Stone discusses her ‘qualifications, experience and character’

Meet mayoral candidate Lori Stone

By: Gena Johnson | Warren Weekly | Published October 4, 2023

 Warren mayoral candidate Lori M. Stone is in her third term as state representative. “This has prepared me to take my experience from the state Capitol to City Hall,” Stone said.

Warren mayoral candidate Lori M. Stone is in her third term as state representative. “This has prepared me to take my experience from the state Capitol to City Hall,” Stone said.

Photo by Patricia O’Blenes


WARREN — Mayoral candidate Lori M. Stone recently shared what she would like voters to know about her when hiring the current Michigan state representative for mayor.

“I want my community to know my qualifications because that’s what hiring a mayor, hiring representative government, should be based on — is qualifications, experience, and character,” said Stone.

Stone, a lifetime Warren resident, is currently in her third term in the Michigan House of Representatives, representing District 28, which she refers to as the second chapter of her professional career after spending more than 14 years as a teacher in the Fitzgerald Public Schools district in Warren.

“I had the opportunity to see some of our residents with the greatest needs, and help develop strategies that connected them with resources,” said Stone. “I continue that currently.

“I love the community I grew up in,” Stone said. “I say Warren is the biggest small town in Michigan.”

Stone said she is ready to take her state experience to the local level.

“I’ve had the opportunity to represent roughly 95% of the community, which has given me firsthand knowledge and the opportunity to provide direct constituent services to our community,” Stone said. “This has prepared me to take my experience from the state Capitol to City Hall.”

Stone has been seen throughout the community with two small children.

“Those are my adorable niece and nephew. I am the cool aunt,” said Stone. “They are absolutely the light of my life and my heart. They are also my inspiration to work to make the community a better place.”

Stone said she was inspired to run for mayor by those in the community asking and encouraging her.

“I know people recognize my priority for transparency and accountability,” Stone said. “Residents should have a clear understanding of what their government is doing and how they are spending tax dollars; how decisions are being made; and that their voices, concerns, and ideas are being taken into consideration.”

According to Stone, she helped more than 4,000 people navigate state bureaucracy and provided support during the COVID-19 unemployment crisis, ensuring no one fell through the cracks.

“The best predictor of what anyone is going to do in the next four years is what they have done in the last four years,” Stone said.

Other planks in the Stone platform would include strategic planning, parks, investing in the community and the environment.

According to Stone, it’s important to implement strategic planning and deliver on it.  By planning projects, Stone said Warren has the ability to bring more federal and state dollars to the city.

“Plans that have not been delivered on, update (them) and set clear expectations and goals,” Stone said.

Stone said she wants investment in all of Warren.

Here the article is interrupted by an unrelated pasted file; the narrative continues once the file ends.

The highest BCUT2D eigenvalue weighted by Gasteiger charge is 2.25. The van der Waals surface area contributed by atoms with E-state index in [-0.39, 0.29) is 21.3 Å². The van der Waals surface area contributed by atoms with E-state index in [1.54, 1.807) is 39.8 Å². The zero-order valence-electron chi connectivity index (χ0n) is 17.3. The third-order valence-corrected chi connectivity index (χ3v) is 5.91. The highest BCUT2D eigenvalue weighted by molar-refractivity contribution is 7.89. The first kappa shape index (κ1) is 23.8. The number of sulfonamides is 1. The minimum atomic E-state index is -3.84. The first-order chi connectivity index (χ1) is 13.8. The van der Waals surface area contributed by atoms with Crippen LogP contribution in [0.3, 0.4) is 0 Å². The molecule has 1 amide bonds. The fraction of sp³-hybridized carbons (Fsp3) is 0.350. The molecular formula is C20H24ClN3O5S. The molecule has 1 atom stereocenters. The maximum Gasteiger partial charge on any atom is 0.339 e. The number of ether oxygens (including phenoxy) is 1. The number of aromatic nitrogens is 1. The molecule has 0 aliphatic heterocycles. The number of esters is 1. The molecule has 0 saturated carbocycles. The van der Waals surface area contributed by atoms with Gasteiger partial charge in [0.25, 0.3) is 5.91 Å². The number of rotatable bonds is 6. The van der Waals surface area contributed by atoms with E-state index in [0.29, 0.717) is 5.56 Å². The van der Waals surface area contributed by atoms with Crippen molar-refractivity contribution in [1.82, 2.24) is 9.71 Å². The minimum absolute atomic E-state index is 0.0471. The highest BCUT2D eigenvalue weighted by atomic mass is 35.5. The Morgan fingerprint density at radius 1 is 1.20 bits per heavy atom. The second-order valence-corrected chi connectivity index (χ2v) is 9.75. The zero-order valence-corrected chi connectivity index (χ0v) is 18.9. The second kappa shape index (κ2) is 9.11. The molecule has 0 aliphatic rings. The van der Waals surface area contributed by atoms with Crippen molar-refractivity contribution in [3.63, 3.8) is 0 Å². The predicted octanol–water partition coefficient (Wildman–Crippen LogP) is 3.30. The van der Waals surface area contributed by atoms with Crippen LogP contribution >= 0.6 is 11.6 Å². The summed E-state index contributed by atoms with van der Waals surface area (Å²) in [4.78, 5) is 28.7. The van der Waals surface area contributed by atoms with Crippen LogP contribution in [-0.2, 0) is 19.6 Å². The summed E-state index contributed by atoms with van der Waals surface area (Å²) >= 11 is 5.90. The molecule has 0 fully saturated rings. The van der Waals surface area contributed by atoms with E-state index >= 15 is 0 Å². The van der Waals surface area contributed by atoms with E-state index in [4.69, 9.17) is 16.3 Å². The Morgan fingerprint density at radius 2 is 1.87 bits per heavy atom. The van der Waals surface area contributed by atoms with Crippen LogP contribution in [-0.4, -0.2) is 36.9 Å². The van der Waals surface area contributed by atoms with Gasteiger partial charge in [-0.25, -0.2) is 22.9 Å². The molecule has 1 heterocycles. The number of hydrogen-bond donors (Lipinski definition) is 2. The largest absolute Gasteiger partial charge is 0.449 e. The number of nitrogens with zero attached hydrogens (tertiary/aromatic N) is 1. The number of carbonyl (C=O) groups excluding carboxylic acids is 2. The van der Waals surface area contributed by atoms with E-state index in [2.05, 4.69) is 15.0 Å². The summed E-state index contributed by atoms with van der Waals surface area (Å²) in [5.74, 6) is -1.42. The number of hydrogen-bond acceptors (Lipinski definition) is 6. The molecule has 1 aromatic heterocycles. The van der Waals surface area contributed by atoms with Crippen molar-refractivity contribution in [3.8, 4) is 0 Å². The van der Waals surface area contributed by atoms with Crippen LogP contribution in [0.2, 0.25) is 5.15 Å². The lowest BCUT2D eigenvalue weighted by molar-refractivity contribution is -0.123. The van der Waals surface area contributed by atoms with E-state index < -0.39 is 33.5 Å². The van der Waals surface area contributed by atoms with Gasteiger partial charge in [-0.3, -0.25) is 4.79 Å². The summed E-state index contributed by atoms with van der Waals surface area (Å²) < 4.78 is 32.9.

“From Eight Mile Road to 14 Mile, from Dequindre to Hayes, identify within each quadrant of the city what we have, what’s working well. What are we missing? What needs improvement?” said Stone.

She also discussed improving the environment with sustainable energy and electric vehicles.

“We have an opportunity to lead in climate-friendly sustainability in this city. That includes incorporating more solar energy alternatives, sustainable energy sources, as well as incorporating EV (electric vehicle) infrastructure,” said Stone.

She also addressed diversity at City Hall.

“Diversity in local government needs to reflect its community population. That looks like a lot of things,” Stone said. “That looks like (city employment) hires and making sure we’re promoting city opportunities throughout the community and beyond, so people know that there are positions available.”

Stone would include diversity in appointments, councils and commissions through the application process, by educating the public about how they can participate.  She would also incorporate internships and work study programs so young professionals could gain insight into how local government works.

“We have the opportunity to finally put the Diversity, Equity and Inclusion Commission and (an) officer in place, to make sure we have someone who is filtering decisions through the lens of what is the impact on (the) community, and what is the history, disparate impact on community, and to be there to lend advice on how we can do it better,” Stone said.

If elected mayor, Stone would like to hold town hall meetings in her first term, so residents feel heard and the administration garners ideas about how to do better.

She also plans targeted outreach for youth, seniors, people of color, those with disabilities, veterans and others.

“We know that there are services that if we wait for people to come to us to seek them out, they won’t utilize them,” said Stone.

But she said there would still be more to accomplish.

“I can’t imagine that anything gets completely done in four years. There is long-term planning and long-term strategy for the success of our community,” said Stone. “So I will be excited to continue implementing those strategies, and looking for more opportunities for innovation into the future.”